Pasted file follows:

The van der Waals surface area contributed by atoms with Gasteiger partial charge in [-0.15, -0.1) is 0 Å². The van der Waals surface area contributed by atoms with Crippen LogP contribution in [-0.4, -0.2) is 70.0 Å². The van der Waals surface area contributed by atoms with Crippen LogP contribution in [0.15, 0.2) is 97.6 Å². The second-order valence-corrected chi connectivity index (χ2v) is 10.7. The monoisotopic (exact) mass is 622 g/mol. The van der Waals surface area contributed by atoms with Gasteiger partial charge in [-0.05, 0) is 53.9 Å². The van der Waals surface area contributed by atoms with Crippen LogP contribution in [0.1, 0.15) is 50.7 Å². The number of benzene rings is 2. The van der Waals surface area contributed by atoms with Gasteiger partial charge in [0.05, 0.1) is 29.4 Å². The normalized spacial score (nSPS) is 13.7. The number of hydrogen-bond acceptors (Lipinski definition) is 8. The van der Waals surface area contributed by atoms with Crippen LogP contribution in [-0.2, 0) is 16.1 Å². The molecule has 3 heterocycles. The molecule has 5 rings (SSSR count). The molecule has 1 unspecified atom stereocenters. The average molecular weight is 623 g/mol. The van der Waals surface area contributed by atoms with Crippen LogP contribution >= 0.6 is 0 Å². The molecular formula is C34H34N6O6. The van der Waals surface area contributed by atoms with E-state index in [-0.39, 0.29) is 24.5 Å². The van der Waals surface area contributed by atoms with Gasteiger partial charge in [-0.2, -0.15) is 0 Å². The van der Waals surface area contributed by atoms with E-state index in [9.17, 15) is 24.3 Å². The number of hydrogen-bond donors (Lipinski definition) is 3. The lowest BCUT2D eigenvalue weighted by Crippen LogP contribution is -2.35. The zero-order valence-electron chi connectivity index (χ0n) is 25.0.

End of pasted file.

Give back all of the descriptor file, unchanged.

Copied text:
The van der Waals surface area contributed by atoms with Gasteiger partial charge in [-0.15, -0.1) is 0 Å². The van der Waals surface area contributed by atoms with Crippen LogP contribution in [-0.4, -0.2) is 70.0 Å². The van der Waals surface area contributed by atoms with Crippen LogP contribution in [0.15, 0.2) is 97.6 Å². The second-order valence-corrected chi connectivity index (χ2v) is 10.7. The monoisotopic (exact) mass is 622 g/mol. The van der Waals surface area contributed by atoms with Gasteiger partial charge in [-0.05, 0) is 53.9 Å². The van der Waals surface area contributed by atoms with Crippen LogP contribution in [0.1, 0.15) is 50.7 Å². The number of benzene rings is 2. The van der Waals surface area contributed by atoms with Gasteiger partial charge in [0.05, 0.1) is 29.4 Å². The normalized spacial score (nSPS) is 13.7. The number of hydrogen-bond acceptors (Lipinski definition) is 8. The van der Waals surface area contributed by atoms with Crippen LogP contribution in [-0.2, 0) is 16.1 Å². The molecule has 3 heterocycles. The molecule has 5 rings (SSSR count). The molecule has 1 unspecified atom stereocenters. The average molecular weight is 623 g/mol. The van der Waals surface area contributed by atoms with Crippen LogP contribution >= 0.6 is 0 Å². The molecular formula is C34H34N6O6. The van der Waals surface area contributed by atoms with E-state index in [-0.39, 0.29) is 24.5 Å². The van der Waals surface area contributed by atoms with Gasteiger partial charge in [-0.2, -0.15) is 0 Å². The van der Waals surface area contributed by atoms with E-state index in [9.17, 15) is 24.3 Å². The number of hydrogen-bond donors (Lipinski definition) is 3. The lowest BCUT2D eigenvalue weighted by Crippen LogP contribution is -2.35. The zero-order valence-electron chi connectivity index (χ0n) is 25.0.